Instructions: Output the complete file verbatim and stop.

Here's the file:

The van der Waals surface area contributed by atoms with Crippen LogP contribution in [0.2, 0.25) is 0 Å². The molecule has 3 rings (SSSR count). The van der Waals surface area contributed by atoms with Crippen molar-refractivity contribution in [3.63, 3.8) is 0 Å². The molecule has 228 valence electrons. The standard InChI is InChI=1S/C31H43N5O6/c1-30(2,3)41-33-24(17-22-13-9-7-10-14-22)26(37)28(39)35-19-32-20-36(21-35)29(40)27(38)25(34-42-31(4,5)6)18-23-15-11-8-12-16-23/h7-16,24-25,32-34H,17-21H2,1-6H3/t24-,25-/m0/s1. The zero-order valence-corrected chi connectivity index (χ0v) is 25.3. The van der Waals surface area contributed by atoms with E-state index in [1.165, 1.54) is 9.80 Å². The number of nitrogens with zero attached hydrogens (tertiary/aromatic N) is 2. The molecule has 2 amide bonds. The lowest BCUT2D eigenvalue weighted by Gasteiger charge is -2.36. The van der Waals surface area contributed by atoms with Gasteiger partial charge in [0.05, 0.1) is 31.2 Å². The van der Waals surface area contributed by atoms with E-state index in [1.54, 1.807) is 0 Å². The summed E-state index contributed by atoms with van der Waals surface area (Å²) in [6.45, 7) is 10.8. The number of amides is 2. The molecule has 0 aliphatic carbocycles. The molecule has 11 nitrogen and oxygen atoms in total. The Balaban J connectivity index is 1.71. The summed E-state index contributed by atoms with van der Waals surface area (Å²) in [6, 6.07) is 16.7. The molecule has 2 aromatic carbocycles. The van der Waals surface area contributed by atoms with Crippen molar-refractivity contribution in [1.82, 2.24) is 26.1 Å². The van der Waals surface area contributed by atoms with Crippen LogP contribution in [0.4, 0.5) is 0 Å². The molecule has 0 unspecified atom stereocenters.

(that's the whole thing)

The van der Waals surface area contributed by atoms with Crippen LogP contribution in [0.2, 0.25) is 0 Å². The molecule has 3 rings (SSSR count). The van der Waals surface area contributed by atoms with Crippen molar-refractivity contribution in [3.63, 3.8) is 0 Å². The molecule has 228 valence electrons. The standard InChI is InChI=1S/C31H43N5O6/c1-30(2,3)41-33-24(17-22-13-9-7-10-14-22)26(37)28(39)35-19-32-20-36(21-35)29(40)27(38)25(34-42-31(4,5)6)18-23-15-11-8-12-16-23/h7-16,24-25,32-34H,17-21H2,1-6H3/t24-,25-/m0/s1. The zero-order valence-corrected chi connectivity index (χ0v) is 25.3. The van der Waals surface area contributed by atoms with E-state index in [1.165, 1.54) is 9.80 Å². The number of nitrogens with zero attached hydrogens (tertiary/aromatic N) is 2. The molecule has 2 amide bonds. The lowest BCUT2D eigenvalue weighted by Gasteiger charge is -2.36. The van der Waals surface area contributed by atoms with Gasteiger partial charge in [0.05, 0.1) is 31.2 Å². The van der Waals surface area contributed by atoms with E-state index in [1.54, 1.807) is 0 Å². The summed E-state index contributed by atoms with van der Waals surface area (Å²) in [6.45, 7) is 10.8. The number of amides is 2. The molecule has 0 aliphatic carbocycles. The molecule has 11 nitrogen and oxygen atoms in total. The Balaban J connectivity index is 1.71. The summed E-state index contributed by atoms with van der Waals surface area (Å²) in [6, 6.07) is 16.7. The molecule has 2 aromatic carbocycles. The van der Waals surface area contributed by atoms with Crippen molar-refractivity contribution in [1.82, 2.24) is 26.1 Å². The van der Waals surface area contributed by atoms with Crippen LogP contribution in [0.4, 0.5) is 0 Å². The molecule has 0 unspecified atom stereocenters.